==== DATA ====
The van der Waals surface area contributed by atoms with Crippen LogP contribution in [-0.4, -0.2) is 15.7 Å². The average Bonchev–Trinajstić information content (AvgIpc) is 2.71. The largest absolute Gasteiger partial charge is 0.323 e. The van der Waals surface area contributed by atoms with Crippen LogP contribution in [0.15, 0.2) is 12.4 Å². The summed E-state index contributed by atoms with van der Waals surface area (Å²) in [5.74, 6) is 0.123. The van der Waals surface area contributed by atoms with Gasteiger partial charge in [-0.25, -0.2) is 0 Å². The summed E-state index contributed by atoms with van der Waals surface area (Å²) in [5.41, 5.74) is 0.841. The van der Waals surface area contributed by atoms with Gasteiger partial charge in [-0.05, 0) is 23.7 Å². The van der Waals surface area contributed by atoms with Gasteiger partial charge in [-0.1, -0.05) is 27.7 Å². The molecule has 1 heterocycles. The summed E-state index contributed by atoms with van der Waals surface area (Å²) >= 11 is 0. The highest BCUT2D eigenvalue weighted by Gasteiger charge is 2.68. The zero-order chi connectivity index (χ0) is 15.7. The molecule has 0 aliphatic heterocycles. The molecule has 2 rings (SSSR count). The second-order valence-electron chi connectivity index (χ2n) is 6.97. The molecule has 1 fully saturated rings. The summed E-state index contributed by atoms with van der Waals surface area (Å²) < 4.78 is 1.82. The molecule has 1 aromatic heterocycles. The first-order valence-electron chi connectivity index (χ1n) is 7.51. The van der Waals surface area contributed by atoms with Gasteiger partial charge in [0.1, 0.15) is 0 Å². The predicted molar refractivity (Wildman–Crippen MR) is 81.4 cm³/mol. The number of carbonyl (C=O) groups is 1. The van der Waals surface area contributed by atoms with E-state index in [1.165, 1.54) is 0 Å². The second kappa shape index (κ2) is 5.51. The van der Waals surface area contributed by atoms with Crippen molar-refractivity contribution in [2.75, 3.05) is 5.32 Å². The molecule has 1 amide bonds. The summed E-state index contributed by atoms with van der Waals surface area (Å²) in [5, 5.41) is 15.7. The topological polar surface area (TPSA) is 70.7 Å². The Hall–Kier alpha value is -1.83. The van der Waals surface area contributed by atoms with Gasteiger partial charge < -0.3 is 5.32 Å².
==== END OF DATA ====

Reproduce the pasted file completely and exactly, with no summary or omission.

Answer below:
The van der Waals surface area contributed by atoms with Crippen LogP contribution in [-0.4, -0.2) is 15.7 Å². The average Bonchev–Trinajstić information content (AvgIpc) is 2.71. The largest absolute Gasteiger partial charge is 0.323 e. The van der Waals surface area contributed by atoms with Crippen LogP contribution in [0.15, 0.2) is 12.4 Å². The summed E-state index contributed by atoms with van der Waals surface area (Å²) in [5.74, 6) is 0.123. The van der Waals surface area contributed by atoms with Gasteiger partial charge in [-0.25, -0.2) is 0 Å². The summed E-state index contributed by atoms with van der Waals surface area (Å²) in [5.41, 5.74) is 0.841. The van der Waals surface area contributed by atoms with Gasteiger partial charge in [-0.05, 0) is 23.7 Å². The van der Waals surface area contributed by atoms with Gasteiger partial charge in [-0.1, -0.05) is 27.7 Å². The molecule has 1 heterocycles. The summed E-state index contributed by atoms with van der Waals surface area (Å²) >= 11 is 0. The highest BCUT2D eigenvalue weighted by Gasteiger charge is 2.68. The zero-order chi connectivity index (χ0) is 15.7. The molecule has 0 aliphatic heterocycles. The molecule has 2 rings (SSSR count). The second-order valence-electron chi connectivity index (χ2n) is 6.97. The molecule has 1 fully saturated rings. The summed E-state index contributed by atoms with van der Waals surface area (Å²) < 4.78 is 1.82. The molecule has 1 aromatic heterocycles. The first-order valence-electron chi connectivity index (χ1n) is 7.51. The van der Waals surface area contributed by atoms with Gasteiger partial charge in [0.1, 0.15) is 0 Å². The predicted molar refractivity (Wildman–Crippen MR) is 81.4 cm³/mol. The number of carbonyl (C=O) groups is 1. The van der Waals surface area contributed by atoms with E-state index in [1.165, 1.54) is 0 Å². The second kappa shape index (κ2) is 5.51. The van der Waals surface area contributed by atoms with Crippen molar-refractivity contribution in [2.75, 3.05) is 5.32 Å². The molecule has 1 amide bonds. The summed E-state index contributed by atoms with van der Waals surface area (Å²) in [5, 5.41) is 15.7. The topological polar surface area (TPSA) is 70.7 Å². The Hall–Kier alpha value is -1.83. The van der Waals surface area contributed by atoms with Gasteiger partial charge < -0.3 is 5.32 Å².